There is an invisible kitten in my house.
This little thing (it is really very tiny and "soooooo cute") appeared unexpectedly on Ava's lap one day after we had all eaten lunch and were reading a book before nap time.
After stroking it and tickling it under the chin for a couple of minutes (to the complete bemusement of her sister Ruby who was squinting in an effort to see what we were seeing), Ava got a bit bored and made me hold it.
But when I had been cradling it for a couple of minutes myself, and thought I might put it down to resume reading, I wasn't allowed to. Ava turned the pages for me so the kitten could go to sleep in my palm.
Three books later, Ava, Ruby and the kitten (whose name, she has since told me, is Cat) went for a sleep. I assumed that when the babies woke up, Cat might have gone.
But Cat was still there.
Now, there is nothing wrong with having an invisible kitten per se. It eats invisible food, which is very easy on the wallet. It also only has imaginary illnesses and therefore only requires imaginary pet insurance. And I suppose that, if at any point we manage to organise ourselves enough to go on holiday, I can leave it with my friend Katie who has a real cat called Henry (I have fed Henry on a few occasions, so I'll be owed a feline favour). I shouldn't imagine Henry's nose will be at all put out of joint by an imaginary, invisible playmate.
But I reap few rewards for all the holding, stroking and feeding. This kitten does not, for example, catch the mouse which visits my kitchen several times a week while managing to elude all attempts at capture. What's more, Dan and I keep squashing it – I can't recall the amount of times we have collapsed into our chairs (exhausted) to be met with Ava's wails and utterly horrified expression as she digs the poor, flattened, invisible creature out from underneath our buttocks.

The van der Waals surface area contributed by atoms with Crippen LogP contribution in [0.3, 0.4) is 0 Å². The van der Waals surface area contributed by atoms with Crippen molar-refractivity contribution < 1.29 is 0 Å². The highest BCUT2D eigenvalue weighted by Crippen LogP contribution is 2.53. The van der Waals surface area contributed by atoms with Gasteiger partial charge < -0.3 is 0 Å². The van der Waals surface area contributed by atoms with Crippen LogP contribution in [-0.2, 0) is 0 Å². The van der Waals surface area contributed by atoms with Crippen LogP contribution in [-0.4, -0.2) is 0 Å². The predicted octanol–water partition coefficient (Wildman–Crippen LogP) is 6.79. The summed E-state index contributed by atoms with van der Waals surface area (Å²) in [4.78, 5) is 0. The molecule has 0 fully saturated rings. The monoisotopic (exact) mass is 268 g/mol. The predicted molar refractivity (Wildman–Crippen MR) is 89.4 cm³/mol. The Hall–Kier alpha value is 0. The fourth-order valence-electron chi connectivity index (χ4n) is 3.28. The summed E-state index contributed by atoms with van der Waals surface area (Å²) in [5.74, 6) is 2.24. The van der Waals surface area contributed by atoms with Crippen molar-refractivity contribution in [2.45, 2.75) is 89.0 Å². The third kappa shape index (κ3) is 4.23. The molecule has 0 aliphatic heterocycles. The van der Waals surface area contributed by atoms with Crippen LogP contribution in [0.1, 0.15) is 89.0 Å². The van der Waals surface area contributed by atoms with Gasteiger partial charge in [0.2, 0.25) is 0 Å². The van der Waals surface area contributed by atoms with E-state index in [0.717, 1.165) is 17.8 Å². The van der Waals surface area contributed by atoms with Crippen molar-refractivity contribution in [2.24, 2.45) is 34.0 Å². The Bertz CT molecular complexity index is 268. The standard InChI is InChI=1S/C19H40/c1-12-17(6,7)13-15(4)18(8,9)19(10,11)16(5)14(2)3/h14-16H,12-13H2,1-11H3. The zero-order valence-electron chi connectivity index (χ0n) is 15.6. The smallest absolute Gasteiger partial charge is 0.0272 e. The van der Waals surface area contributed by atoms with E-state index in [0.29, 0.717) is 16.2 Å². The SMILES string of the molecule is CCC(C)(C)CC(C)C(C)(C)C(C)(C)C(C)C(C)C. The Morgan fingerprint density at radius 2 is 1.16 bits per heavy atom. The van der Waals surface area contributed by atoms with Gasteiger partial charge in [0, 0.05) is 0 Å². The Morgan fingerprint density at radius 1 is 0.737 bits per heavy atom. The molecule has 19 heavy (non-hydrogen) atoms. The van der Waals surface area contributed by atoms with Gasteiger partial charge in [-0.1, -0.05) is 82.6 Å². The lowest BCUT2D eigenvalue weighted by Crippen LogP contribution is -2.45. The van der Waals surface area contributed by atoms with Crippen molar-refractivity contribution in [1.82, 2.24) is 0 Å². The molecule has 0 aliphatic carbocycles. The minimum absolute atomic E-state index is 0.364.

There was even a time it suddenly appeared in the bath. "It's WET mummy!" I had to get out and get it a towel.
So I am pondering my best course of action. We could get Ava a real kitten – but then lose all the benefits of having an invisible one, and knowing our luck the real one would probably be rubbish at catching mice.
I have daydreamed about ways I might send the invisible kitten happily on its way. I could 'set it free' in the garden or the park, but I have a feeling it will just come back. I worry that anything more permanent, though, such as attaching it to a helium balloon and letting it fly to the moon or leaving it on a train so it can go to the seaside, could have lasting damaging psychological effects.
So I think we'll live with Cat for a while longer and see if it goes one day of its own accord. Many cats end up moving down the road into a neighbour's house where they give it nicer food don't they? I'll feed it invisible dog biscuits and see what happens.
Catch up with more Terrible Twos here
Has your child has an imaginary friend? Any advice?
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